I finished reading Elizabeth Prentiss’s biography about three weeks ago. There was so much to ponder in her story; so much that encourages and inspires. Here are a few favorite quotes:
“Indeed, I do thank my dear Master that He does not let me alone, and that He has let me suffer so much; it has been a rich experience, this long illness, and I do trust He will so sanctify it that I shall have cause to rejoice over it all the rest of my life….And may the glory of God be, as it never yet has been, my chief aim.”
On her love for her husband:
“I felt grateful to God for having granted me the rich experience of satisfied affection and almost tremble when I look my felicity in the face. What would have become of me if I had never known the happiness I have found in looking up to, leaning on admiring and loving you! We ought to bless God every day for our daily joy and solace in each other – and so we do, yet not half enough.”
On her love for ministry with her husband:
She felt that being married to a minister gave her“such lots of people to love and care for” and she was thankful for the “right to sympathize with those who mourn, to fly to them at once, and join them in their prayers and tears.”
On her sense of humor and playfulness:
The Prentisses chose to name their summer home in Dorset, Vermont, Kauinfels because as Elizabeth explained, “Kauinfels is a word that we invented, after spending no little time, by referring to a spot in a favorite brook as ‘the place where the old cow fell in’(Kau-in-fel); it looked so German and pleased us so much that we concluded to give our place that name.”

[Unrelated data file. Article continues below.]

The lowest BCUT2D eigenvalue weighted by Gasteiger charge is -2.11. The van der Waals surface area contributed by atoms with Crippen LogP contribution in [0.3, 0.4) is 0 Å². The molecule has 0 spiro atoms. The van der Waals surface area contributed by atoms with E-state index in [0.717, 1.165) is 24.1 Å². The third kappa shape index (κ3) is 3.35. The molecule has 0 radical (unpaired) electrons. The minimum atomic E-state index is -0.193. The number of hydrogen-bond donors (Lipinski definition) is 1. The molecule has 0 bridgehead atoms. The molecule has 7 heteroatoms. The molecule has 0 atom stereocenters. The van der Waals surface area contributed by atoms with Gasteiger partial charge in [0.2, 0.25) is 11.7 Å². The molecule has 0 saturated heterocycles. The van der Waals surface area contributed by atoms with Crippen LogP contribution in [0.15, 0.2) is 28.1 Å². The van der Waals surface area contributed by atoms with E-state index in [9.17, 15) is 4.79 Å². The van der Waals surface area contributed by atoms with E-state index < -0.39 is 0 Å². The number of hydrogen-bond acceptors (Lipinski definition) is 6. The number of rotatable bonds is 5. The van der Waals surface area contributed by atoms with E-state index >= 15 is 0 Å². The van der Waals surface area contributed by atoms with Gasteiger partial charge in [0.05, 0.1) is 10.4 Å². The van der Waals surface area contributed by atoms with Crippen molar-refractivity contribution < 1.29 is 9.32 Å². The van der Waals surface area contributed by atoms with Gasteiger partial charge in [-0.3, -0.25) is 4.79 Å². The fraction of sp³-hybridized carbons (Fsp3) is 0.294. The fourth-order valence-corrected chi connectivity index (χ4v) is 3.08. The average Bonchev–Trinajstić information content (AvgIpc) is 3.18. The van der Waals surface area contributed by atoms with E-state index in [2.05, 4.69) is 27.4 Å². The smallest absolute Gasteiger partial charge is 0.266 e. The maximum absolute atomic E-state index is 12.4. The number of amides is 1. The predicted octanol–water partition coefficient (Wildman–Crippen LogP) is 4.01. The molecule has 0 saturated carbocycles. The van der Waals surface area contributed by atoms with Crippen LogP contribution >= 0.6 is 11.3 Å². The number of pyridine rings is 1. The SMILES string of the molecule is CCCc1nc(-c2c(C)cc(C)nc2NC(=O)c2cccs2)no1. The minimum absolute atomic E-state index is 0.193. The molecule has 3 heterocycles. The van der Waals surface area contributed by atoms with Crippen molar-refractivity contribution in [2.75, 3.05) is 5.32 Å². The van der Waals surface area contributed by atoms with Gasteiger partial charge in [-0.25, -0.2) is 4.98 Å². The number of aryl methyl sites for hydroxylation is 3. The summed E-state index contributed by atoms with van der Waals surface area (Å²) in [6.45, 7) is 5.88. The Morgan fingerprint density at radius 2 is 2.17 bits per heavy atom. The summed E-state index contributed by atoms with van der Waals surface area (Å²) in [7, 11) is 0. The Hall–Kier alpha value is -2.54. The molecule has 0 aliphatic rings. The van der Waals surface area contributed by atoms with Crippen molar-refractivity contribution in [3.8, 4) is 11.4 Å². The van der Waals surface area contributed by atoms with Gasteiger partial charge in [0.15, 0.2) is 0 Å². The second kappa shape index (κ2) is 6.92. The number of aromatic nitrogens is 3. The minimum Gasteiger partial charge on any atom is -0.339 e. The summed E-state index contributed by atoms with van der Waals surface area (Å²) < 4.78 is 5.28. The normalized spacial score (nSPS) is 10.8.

On turning 50 (at which I really chuckled, since I reach the half-century mark this year):
“I begin to feel antiquated, dilapidated, and antediluvian, etc., etc.”
On her hospitality, words written by a guest:
“What a delightful home she made! The ‘good cheer’ she furnished for the minds, hearts, and bodies of her guests was something remarkable. I shall never forget my visits…What entertaining stories she told! What practical wisdom she gave out in the most natural and incidental way! And what housekeeping! Common articles of food seemed to possess new virtures and new zest. I always went away full of the marvels of the visit, as well as loaded down with many little tokens of her kindness and thoughtfulness.”
On mixing the practical and the spiritual from a letter she wrote to a friend:
“I enclose an extract I made for you from a work on the baptism of the Holy Spirit. This was all the paper I had at hand at the moment. The recipe for curry I have copied into my recipe book…A queer mixture of the spiritual and the practical, but no stranger than life’s mixtures always are.”
On encouraging others:
“…the voice of a fellow-traveler always stimulates his brother-pilgrim; what one finds and speaks of and rejoices over, sets the other upon determining to find too. God has been very good to you, as well as to me, but we ought to whisper to each other now and then, ‘Go on, step faster, step surer, lay hold on the rock of Ages with both hands.’”
On the theme and goal of her life – the first verse of her famous hymn:
More Love to Thee, O Christ, more love to Thee!
Hear thou the prayer I make on bended knee;
This is my earnest plea,
More love, O Christ to Thee,
More love to Thee, more love to Thee.
That is my prayer, too. I am so thankful for Elizabeth Prentiss’s example. I am thankful, too, for those who have labored to give us, who live a century and a quarter later, the opportunity to know her.